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Re: Tom,the 2 strike swing

Posted by: tom.guerry (tom.guerry@kp.org) on Sun Feb 17 14:25:21 2002

Can you elaborate on the Epstein theory of opening up and rotating with 2 strikes,pros and cons as you see them.




2-Mike's reply to my post of 12/31/01 on his support forum

I think Mike has made a very useful extension of Williams theories.Williams recommended staying on top of the ball,closing the stance and pushing the swing to adjust for the 2-strike/contact situation.This is one type of "inside-out swing".

In general,you need to interpret "inside-out only as hands still ahead of bathead at contact.This could happen in a "bad" way by pushing the swing,or in a "good" way by staying rotational but hooking the handpath(radius of handpath lessens,angular velocity of hands orbiting body increases keeping hands ahead of bathead swinging out for a longer period of time before bathead releases-this keeps inside location fair,for example when you pull back with the bottom hand to hook the handpath without power suffering very much.

Epstein recommends the same mechanics for the two-strike situation as for the regular swing of the "singles/contact hitter".The swing is shortened by an open stance,upright axis,and emphasizing "staying inside the ball" or using the inside-out(in the "good" sense)swing-hitting the inside location more square instead of pulling it.There are many important mental aspects to this as he explains-especially "know thyself" and have a plan for each pitch.Theoretically,these mechanics gain time by shortening the swing without sacrificing too much batspeed.The swing is similar to the full swing of the line drive or power hitter,so you don't have to master too many swings.And,the strike zone is not "closed down" as it is for the closed stance recommended by Williams which makes it hard to cope with the inside heater.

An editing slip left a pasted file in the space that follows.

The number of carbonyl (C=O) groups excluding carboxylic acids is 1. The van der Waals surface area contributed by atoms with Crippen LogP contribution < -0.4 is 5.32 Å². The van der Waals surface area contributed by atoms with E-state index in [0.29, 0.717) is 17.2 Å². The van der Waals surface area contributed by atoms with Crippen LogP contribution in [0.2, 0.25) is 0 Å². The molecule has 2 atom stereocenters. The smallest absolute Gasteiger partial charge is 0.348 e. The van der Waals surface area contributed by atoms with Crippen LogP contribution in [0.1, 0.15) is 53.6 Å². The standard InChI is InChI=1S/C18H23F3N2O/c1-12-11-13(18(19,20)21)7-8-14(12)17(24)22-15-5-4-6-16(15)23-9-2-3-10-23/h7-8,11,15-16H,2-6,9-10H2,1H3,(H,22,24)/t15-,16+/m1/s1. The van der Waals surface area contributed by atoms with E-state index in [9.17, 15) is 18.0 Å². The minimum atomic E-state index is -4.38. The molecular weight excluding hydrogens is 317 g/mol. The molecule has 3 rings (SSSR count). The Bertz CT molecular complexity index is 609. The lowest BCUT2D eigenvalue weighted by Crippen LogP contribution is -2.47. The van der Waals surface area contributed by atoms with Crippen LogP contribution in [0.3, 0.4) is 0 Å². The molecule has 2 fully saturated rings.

The biggest problem I see is that it is a big challenge for the rotational hitter to maintain good mechanics in this situation.Not only is there maximum pressure which can cause the hitter to lose confidence and revert to old(less rotational) mechanics,but in my experience,the more open the stance,the harder it is to stay rotational.This is a hard concept for many to grasp,but is usually true.Striding to an open position ofeten accentuates any tendency for the hips to sway(go linear) instead of rotate.This is well known in golf,but under-appreciated in hitting where body rotation principles are much the same.


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